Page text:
The Crazy Man
Dave Jenkinson is a professor in the Faculty of Education at the University of Manitoba and the author of the “Portraits” section of Emergency Librarian.
Written in free verse, The Crazy Man, which spans April to November
1965, is set on a farm near the small Saskatchewan community of Souris.
Emaline Bitterman’s ordinary day suddenly becomes life transforming.
Riding on the back of her father’s tractor as he discs his fields, the
Grade 6 girl attempts to stop her hare-chasing dog, Prince, from running
into the discer’s blades. In saving Prince’s life, Emmie falls from
the tractor, the end disc rolling over one of her legs. Her injuries
leave her with a shortened leg, but Emmie’s greater loss is that her
accident serves as the proverbial final straw for her father, Cal, who,
as the sole son, had reluctantly taken over the family farm. Years of
crop failures, livestock deaths, and poor grain prices have worn Cal
down, and, after shooting Prince, Cal deserts his wife and daughter and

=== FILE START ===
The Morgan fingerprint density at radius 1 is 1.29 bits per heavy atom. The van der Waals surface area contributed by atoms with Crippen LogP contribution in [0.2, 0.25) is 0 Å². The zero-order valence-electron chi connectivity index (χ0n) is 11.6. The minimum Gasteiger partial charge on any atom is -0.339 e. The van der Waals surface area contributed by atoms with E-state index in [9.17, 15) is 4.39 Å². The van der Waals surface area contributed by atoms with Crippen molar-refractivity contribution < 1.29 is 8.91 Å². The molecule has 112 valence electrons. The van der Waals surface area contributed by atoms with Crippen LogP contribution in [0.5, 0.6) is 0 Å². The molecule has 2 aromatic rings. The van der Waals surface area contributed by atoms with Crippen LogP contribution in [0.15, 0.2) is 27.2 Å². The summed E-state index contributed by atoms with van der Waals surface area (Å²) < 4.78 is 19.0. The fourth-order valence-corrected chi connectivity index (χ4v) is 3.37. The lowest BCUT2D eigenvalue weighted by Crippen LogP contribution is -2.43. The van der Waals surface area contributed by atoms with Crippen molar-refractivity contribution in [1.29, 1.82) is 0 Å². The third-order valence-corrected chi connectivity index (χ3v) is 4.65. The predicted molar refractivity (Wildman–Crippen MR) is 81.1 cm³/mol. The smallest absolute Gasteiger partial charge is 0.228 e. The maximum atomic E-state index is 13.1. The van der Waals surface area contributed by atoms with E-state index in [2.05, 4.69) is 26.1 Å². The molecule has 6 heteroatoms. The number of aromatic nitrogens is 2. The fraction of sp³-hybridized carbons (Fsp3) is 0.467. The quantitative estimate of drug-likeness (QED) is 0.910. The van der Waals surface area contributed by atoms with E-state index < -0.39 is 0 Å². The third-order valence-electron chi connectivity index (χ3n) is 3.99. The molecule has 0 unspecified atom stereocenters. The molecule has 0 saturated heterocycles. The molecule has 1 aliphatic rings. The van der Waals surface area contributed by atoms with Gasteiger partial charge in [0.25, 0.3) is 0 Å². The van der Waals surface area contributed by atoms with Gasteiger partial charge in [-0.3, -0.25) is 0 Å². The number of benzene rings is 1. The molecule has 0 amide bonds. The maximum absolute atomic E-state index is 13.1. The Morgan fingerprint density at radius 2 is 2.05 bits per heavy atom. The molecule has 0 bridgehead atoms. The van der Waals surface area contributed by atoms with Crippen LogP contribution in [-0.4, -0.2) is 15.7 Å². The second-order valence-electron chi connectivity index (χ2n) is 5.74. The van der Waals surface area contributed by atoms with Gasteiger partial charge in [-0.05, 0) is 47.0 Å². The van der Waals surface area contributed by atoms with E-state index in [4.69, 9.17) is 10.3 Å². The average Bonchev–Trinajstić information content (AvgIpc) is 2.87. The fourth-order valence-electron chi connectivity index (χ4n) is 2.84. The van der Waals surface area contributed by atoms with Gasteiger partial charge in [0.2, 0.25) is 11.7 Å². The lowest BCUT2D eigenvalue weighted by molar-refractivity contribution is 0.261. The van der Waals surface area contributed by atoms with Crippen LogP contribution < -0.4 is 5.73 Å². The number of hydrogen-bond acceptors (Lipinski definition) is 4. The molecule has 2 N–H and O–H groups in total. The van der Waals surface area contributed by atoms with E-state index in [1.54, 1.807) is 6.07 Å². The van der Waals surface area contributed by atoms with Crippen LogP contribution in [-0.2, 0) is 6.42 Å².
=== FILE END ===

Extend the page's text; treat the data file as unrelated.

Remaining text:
moves into Souris to follow his childhood dream of working on the
railroad. With crops needing to be planted, Clarice, Emaline’s mother,
unsuccessfully tries to hire help. In desperation, Clarice turns to the
local mental hospital, which provides her with one of its patients,
Angus. The locals, scandalized by Clarice’s act, are convinced that
mother and daughter or their neighbours will be physically harmed by
this crazy man let loose in their midst.
A richly written character study containing echoes of To Kill a Mocking
Bird’s Scout Finch and Boo Radley and Of Mice and Men’s Lennie, The
Crazy Man, which explores prejudices in many forms, is a quick read
meriting several rereadings. Highly recommended.